Dem 51
image description
GOP 49
image description

Who Knew the Deep State Had Been in Operation for So Long?

The folks at the National Archives were recently poring over some of the documents in their charge, and stumbled on something interesting. It involves a man named Moses J. Robinette, who served as a veterinary surgeon during the Civil War.

Note, first of all, that while "veterinary surgeon" is a job that takes some work to attain in the 21st century, that was not the case in the mid-19th. The Union Army needed people to take care of its horses and mules, and anyone who had farmed before the war—as Robinette did, in what became the state of West Virginia—was deemed qualified to take care of, and operate on, large animals.

As is the case with most Civil War soldiers, not all that much is known about Moses Robinette. What is known, thanks to the newly found information, is that he found himself in a kerfuffle with a fellow member of the Union forces (though note that Robinette was a civilian employee of the army). During this encounter, Robinette pulled a pocket knife on the much larger man. Though no serious damage was done, he was nonetheless charged with and convicted of several crimes and was sentenced to spend 2 years at hard labor in a prison camp.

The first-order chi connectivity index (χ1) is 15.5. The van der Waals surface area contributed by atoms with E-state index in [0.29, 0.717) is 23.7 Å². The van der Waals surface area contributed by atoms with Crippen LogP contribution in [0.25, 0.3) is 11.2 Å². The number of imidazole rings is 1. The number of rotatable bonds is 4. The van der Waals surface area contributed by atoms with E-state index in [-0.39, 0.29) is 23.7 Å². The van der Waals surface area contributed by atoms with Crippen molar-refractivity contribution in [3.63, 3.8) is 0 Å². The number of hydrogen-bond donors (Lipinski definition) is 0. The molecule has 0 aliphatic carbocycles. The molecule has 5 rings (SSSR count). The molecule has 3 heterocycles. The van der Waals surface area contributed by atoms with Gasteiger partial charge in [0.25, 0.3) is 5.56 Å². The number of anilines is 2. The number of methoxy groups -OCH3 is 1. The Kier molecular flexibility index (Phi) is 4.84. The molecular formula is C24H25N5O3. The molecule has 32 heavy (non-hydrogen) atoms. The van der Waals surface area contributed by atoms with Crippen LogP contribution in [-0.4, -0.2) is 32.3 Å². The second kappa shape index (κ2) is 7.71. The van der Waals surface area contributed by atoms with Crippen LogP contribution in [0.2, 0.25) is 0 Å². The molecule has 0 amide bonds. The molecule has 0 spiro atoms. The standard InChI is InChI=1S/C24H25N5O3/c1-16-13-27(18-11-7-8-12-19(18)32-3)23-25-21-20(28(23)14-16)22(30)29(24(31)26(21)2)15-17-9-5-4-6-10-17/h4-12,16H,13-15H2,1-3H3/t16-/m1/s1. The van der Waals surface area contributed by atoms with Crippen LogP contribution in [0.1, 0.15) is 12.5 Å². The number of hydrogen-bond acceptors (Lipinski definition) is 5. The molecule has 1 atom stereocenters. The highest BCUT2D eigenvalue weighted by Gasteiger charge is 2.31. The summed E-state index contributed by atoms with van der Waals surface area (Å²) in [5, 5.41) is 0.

A Civil War-era prison camp was not a place you wanted to be, to say the least. And the facts of Robinette's case hardly seemed to justify the penalty imposed by the court-martial board. Fortunately for him, he had some well-connected friends. And so, they pled his case to the government, where it eventually made its way to the desk of Abraham Lincoln. Lincoln was very well known for granting pardons and commutations whenever he could plausibly do so, and that is what he did here.

Consequently, Robinette only served a month of his 2-year sentence. He returned home to West Virginia, went back to farming, and led a generally low-key life until passing in the early 20th century. He had some kids, and they had some kids, and they had some kids, and they had some kids. And one of the latter group of kids was Robinette's great-great grandson, Joseph Robinette Biden Jr.

This story is of absolutely no consequence, of course. Biden and his family have been in the U.S. for a long time, and he has eight great-great grandfathers. The odds of one of his forebears crossing paths with Lincoln, in some small way, are not THAT long (they would be much longer with the Trumps, who didn't come to the U.S. until after the Civil War, thus establishing a family tradition of avoiding military drafts). Still, it's a pretty cool little historical vignette, so we thought we would pass it along. (Z)

This item appeared on Read it Monday through Friday for political and election news, Saturday for answers to reader's questions, and Sunday for letters from readers.                     State polls                     All Senate candidates